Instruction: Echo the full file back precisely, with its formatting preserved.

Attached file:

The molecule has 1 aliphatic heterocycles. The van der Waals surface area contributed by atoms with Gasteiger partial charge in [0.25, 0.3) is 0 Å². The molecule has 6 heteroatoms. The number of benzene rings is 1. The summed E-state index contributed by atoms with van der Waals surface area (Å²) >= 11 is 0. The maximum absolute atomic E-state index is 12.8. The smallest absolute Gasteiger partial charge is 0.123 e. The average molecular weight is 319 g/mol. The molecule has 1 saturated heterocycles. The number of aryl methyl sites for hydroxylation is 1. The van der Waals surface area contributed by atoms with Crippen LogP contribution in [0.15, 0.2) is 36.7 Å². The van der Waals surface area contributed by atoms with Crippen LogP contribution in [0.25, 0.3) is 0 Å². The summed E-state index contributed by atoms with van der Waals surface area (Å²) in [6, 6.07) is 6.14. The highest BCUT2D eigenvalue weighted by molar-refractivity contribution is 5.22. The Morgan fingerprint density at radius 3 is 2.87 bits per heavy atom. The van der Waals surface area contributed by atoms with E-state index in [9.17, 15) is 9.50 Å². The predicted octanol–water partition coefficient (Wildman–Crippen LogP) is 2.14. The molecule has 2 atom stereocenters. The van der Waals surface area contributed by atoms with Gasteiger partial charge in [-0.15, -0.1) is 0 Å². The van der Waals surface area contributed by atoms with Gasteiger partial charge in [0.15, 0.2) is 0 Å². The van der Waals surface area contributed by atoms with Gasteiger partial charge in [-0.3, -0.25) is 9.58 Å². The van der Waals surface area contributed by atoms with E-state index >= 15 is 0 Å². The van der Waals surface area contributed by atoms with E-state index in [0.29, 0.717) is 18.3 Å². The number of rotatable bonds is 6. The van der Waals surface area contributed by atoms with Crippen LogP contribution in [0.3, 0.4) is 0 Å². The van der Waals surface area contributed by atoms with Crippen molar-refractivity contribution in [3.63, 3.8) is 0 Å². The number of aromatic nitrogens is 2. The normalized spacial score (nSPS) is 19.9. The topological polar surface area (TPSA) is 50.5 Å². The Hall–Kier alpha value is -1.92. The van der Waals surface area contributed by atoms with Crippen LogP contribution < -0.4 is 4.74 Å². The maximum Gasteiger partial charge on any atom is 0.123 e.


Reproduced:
The molecule has 1 aliphatic heterocycles. The van der Waals surface area contributed by atoms with Gasteiger partial charge in [0.25, 0.3) is 0 Å². The molecule has 6 heteroatoms. The number of benzene rings is 1. The summed E-state index contributed by atoms with van der Waals surface area (Å²) >= 11 is 0. The maximum absolute atomic E-state index is 12.8. The smallest absolute Gasteiger partial charge is 0.123 e. The average molecular weight is 319 g/mol. The molecule has 1 saturated heterocycles. The number of aryl methyl sites for hydroxylation is 1. The van der Waals surface area contributed by atoms with Crippen LogP contribution in [0.15, 0.2) is 36.7 Å². The van der Waals surface area contributed by atoms with Crippen LogP contribution in [0.25, 0.3) is 0 Å². The summed E-state index contributed by atoms with van der Waals surface area (Å²) in [6, 6.07) is 6.14. The highest BCUT2D eigenvalue weighted by molar-refractivity contribution is 5.22. The Morgan fingerprint density at radius 3 is 2.87 bits per heavy atom. The van der Waals surface area contributed by atoms with E-state index in [9.17, 15) is 9.50 Å². The predicted octanol–water partition coefficient (Wildman–Crippen LogP) is 2.14. The molecule has 2 atom stereocenters. The van der Waals surface area contributed by atoms with Gasteiger partial charge in [-0.15, -0.1) is 0 Å². The van der Waals surface area contributed by atoms with Gasteiger partial charge in [0.15, 0.2) is 0 Å². The van der Waals surface area contributed by atoms with Gasteiger partial charge in [-0.3, -0.25) is 9.58 Å². The van der Waals surface area contributed by atoms with E-state index >= 15 is 0 Å². The van der Waals surface area contributed by atoms with E-state index in [0.29, 0.717) is 18.3 Å². The number of rotatable bonds is 6. The van der Waals surface area contributed by atoms with Crippen LogP contribution in [0.3, 0.4) is 0 Å². The van der Waals surface area contributed by atoms with Crippen molar-refractivity contribution in [3.63, 3.8) is 0 Å². The number of aromatic nitrogens is 2. The normalized spacial score (nSPS) is 19.9. The topological polar surface area (TPSA) is 50.5 Å². The Hall–Kier alpha value is -1.92. The van der Waals surface area contributed by atoms with Crippen LogP contribution < -0.4 is 4.74 Å². The maximum Gasteiger partial charge on any atom is 0.123 e.